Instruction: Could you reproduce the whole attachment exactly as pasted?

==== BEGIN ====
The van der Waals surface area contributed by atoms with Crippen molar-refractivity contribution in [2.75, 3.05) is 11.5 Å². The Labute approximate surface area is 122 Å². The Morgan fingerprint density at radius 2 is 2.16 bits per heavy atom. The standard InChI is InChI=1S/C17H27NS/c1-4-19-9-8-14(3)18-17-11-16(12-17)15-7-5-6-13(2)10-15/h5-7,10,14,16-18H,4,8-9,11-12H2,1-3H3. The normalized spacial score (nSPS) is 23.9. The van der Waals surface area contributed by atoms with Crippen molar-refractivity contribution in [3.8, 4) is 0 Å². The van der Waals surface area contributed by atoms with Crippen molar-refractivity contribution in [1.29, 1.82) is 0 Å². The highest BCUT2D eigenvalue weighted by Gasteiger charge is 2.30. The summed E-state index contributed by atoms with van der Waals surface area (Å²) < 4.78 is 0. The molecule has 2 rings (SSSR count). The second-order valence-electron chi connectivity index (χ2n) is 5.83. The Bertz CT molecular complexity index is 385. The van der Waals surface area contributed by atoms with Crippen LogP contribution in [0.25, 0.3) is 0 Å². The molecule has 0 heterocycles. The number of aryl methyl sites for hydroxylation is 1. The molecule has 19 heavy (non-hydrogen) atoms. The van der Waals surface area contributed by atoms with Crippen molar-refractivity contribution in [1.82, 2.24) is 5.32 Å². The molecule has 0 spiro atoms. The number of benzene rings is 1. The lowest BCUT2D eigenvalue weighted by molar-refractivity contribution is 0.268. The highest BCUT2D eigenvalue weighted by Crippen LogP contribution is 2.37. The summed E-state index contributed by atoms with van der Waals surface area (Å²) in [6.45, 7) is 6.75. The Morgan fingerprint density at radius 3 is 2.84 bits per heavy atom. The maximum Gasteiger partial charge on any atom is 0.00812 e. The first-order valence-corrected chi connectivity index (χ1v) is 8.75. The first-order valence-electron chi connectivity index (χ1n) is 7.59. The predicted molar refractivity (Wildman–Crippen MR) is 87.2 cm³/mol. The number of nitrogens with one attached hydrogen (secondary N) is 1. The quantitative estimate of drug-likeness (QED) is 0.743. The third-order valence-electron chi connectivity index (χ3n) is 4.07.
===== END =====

The van der Waals surface area contributed by atoms with Crippen molar-refractivity contribution in [2.75, 3.05) is 11.5 Å². The Labute approximate surface area is 122 Å². The Morgan fingerprint density at radius 2 is 2.16 bits per heavy atom. The standard InChI is InChI=1S/C17H27NS/c1-4-19-9-8-14(3)18-17-11-16(12-17)15-7-5-6-13(2)10-15/h5-7,10,14,16-18H,4,8-9,11-12H2,1-3H3. The normalized spacial score (nSPS) is 23.9. The van der Waals surface area contributed by atoms with Crippen molar-refractivity contribution in [3.8, 4) is 0 Å². The van der Waals surface area contributed by atoms with Crippen molar-refractivity contribution in [1.29, 1.82) is 0 Å². The highest BCUT2D eigenvalue weighted by Gasteiger charge is 2.30. The summed E-state index contributed by atoms with van der Waals surface area (Å²) < 4.78 is 0. The molecule has 2 rings (SSSR count). The second-order valence-electron chi connectivity index (χ2n) is 5.83. The Bertz CT molecular complexity index is 385. The van der Waals surface area contributed by atoms with Crippen LogP contribution in [0.25, 0.3) is 0 Å². The molecule has 0 heterocycles. The number of aryl methyl sites for hydroxylation is 1. The molecule has 19 heavy (non-hydrogen) atoms. The van der Waals surface area contributed by atoms with Crippen molar-refractivity contribution in [1.82, 2.24) is 5.32 Å². The molecule has 0 spiro atoms. The number of benzene rings is 1. The lowest BCUT2D eigenvalue weighted by molar-refractivity contribution is 0.268. The highest BCUT2D eigenvalue weighted by Crippen LogP contribution is 2.37. The summed E-state index contributed by atoms with van der Waals surface area (Å²) in [6.45, 7) is 6.75. The Morgan fingerprint density at radius 3 is 2.84 bits per heavy atom. The maximum Gasteiger partial charge on any atom is 0.00812 e. The first-order valence-corrected chi connectivity index (χ1v) is 8.75. The first-order valence-electron chi connectivity index (χ1n) is 7.59. The predicted molar refractivity (Wildman–Crippen MR) is 87.2 cm³/mol. The number of nitrogens with one attached hydrogen (secondary N) is 1. The quantitative estimate of drug-likeness (QED) is 0.743. The third-order valence-electron chi connectivity index (χ3n) is 4.07.